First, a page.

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Top Ten Tuesday: Spring TBR Books

Top Ten by The Broke and the Bookish

Top 10 Spring TBR Books:

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It’s officially Spring, though Spain has not gotten the memo, since it’s FREEZING outside!  Oh well, that’s just better weather to curl up with a book, and perfect timing because today’s Top Ten is all about the books on my to-be-read list for this Spring!  Enjoy!  🙂

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Soldier Dogs by Maria Goodavage – I will start with this one since it was featured in my Link of the Day today.  I’m very excited to read this book.  Soldiers willingly put themselves in danger when they go to war.  Human soldiers know what they are getting themselves into, while dog soldiers do not.  So it is so nice that their story, which they are unable to tell for themselves, is being told.

Soldier Dogs

Tell Me Where It Hurts by Nick Trout – My first dream profession was to be a veterinarian.  Now, it is to be a wildlife journalist, and while I will be helping animals by telling their stories, I won’t be helping them like vets do.  I am still very interested in the lives of veterinarians and all they go through, so I am extremely ready to read this book from the acclaimed vet and author, Dr. Nick Trout.

Tell Me Where It Hurts: A Day of Humor, Healing and Hope in My Life as an Animal Surgeon

The Great Animal Orchestra by Bernie Krause – I have just finished When Elephants Weep (review coming soon), and one of the topics covered was about animals enjoying their own noises – birds enjoying their songs, elephants their trumpets, lions their roars, etc. – and I was truly intrigued by the idea.  Needless to say I was extremely intrigued by this book of how important each animal’s sound is vital to their existence.

The Great Animal Orchestra: Finding the Origins of Music in the World's Wild Places

Wildlife Heroes by Julie Scardina – This book was also featured in another of my Links of the Day, and I instantly added it to my TBR list.  I admire people like Jane Goodall, Louis Leaky, and Dian Fossey, and hope to some day do my own part to help animals, so I’m very interested in learning about other people who help out the animal kingdom!

Wildlife Heroes: 40 Leading Conservationists and the Animals They Are Committed to Saving

Not So Funny When It Happened by Tim Cahill After reading No Touch Monkey, I just needed more travel misadventure.  So when I found out about this book, I just had to add it to my TBR list!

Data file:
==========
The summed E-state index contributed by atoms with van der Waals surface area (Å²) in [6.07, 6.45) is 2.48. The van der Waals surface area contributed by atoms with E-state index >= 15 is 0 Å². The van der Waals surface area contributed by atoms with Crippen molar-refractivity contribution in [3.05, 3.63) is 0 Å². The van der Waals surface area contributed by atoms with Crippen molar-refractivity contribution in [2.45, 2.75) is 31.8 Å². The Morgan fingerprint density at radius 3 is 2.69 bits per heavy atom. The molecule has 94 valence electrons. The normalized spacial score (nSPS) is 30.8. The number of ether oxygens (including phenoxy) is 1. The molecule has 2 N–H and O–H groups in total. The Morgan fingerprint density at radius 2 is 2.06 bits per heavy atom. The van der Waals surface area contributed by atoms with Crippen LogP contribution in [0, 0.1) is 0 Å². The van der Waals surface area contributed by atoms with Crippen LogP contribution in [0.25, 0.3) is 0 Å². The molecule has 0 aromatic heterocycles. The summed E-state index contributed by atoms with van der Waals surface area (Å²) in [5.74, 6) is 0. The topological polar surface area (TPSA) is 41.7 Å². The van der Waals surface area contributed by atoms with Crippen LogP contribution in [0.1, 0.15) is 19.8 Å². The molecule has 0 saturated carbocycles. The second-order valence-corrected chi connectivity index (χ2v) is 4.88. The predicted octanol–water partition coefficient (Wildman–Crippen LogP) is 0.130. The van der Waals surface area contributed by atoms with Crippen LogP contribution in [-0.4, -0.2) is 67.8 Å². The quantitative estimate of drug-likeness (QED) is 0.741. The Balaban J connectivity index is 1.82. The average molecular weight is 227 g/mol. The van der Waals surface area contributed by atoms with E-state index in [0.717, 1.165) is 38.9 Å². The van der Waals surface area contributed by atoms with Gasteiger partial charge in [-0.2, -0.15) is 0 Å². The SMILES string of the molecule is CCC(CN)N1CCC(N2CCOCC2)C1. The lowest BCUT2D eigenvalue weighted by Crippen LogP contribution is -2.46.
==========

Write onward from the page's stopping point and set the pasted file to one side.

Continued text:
Not So Funny When It Happened: The Best of Travel Humor and Misadventure

Black Like Me by John Howard Griffin I wanted to read this book since I first heard about it when I was in high school.  I think I’ll finally get to it this Spring and am excited to start it!

Black Like Me

Farm Sanctuary by Gene Baur – When I was 16 I became a vegetarian.  That lasted for 3 years until I craved meat too much (sad, I know) and quit, going back to being a carnivore.  Lately, I have been going through some inner-changes, and have decided to become a vegetarian again, and this time stick with it for the long run.  This book looks crucial to my success at being a lifelong vegetarian, and is definitely going to be read very soon.

Farm Sanctuary: Changing Hearts and Minds About Animals and Food

Rickie and Henri by Jane Goodall – Written by my hero, Jane Goodall, this is a story about the love and friendship between a dog and a rescued chimp.  It look like such a heartwarming story, and I would love to read it this Spring!

Rickie and Henri

Love, Life, and Elephants by Daphne Sheldrick – I first heard about Daphne Sheldrick’s orphan elephant sanctuary in an issue of National Geographic.  I became so obsessed with following her site and newsletters of how the orphaned elephants were doing, that my dad and step-mom gifted me with becoming a foster parent to two of the elephants at Daphne’s sanctuary.  So I am extremely excited to read her book, and learn more about the amazing work she has done to save and help some of the most beautiful and interesting creatures in the world.

Love, Life, and Elephants: An African Love Story

The Night Circus by Erin Morgenstern – OK, OK, I’ll add a fiction novel to my list!  I’ve actually been wanting to read The Night Circus since it came out, and after continuing to read great reviews on it, I thought I would buckle down and read it this Spring.

The Night Circus

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I know there are TONS of animal books on my list, and only one fiction.  But animals are my passion, and non-fiction is my reading preference, so hopefully, even if you are more of a fiction reader, you still enjoy my list!

Hope all of you have a Happy Tuesday!

What are your Top 10 TBR books for Spring?

🙂

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Indonesia’s Largest Zoo Accused of Animal Abuse

Indonesia’s largest zoo has come under investigation for animal abuse after a 30 year old giraffe died, with 40 pounds of plastic trash found in its stomach.  However, Kliwon, the giraffe, was not the first to die in Surabaya Zoo as more than 15 out of 4,000 animals at this particular zoo die per month.

The animals live in littered, tiny cages, many of them emaciated and injured, including a white tiger with back problems and covered in skin lesions.  The entire zoo is overcrowded with 180 pelicans practically piled on top of each other in their one volleyball court-sized cage, and breeding is out of control as the males and females are not separated due to lack of space, and contraceptives are too expensive.  The animals are just exhibits in this zoo as the entrance fee is less than $2, clearly not enough to feed and care for all the animals, and the visitors throw food and garbage into the cages.

The staff at Surabaya Zoo have also been accused of stealing the meat meant for the lion’s food to sell at the local market, and some animals, which had disappeared, are suspected of being sold in the exotic pet trade.  Tony Sumampouw, a government appointed experienced zookeeper, has desperately been trying to repair the zoo and has considered “…about privatizing or transferring some of the animals”.

Check out the original article here, at The Huffington Post.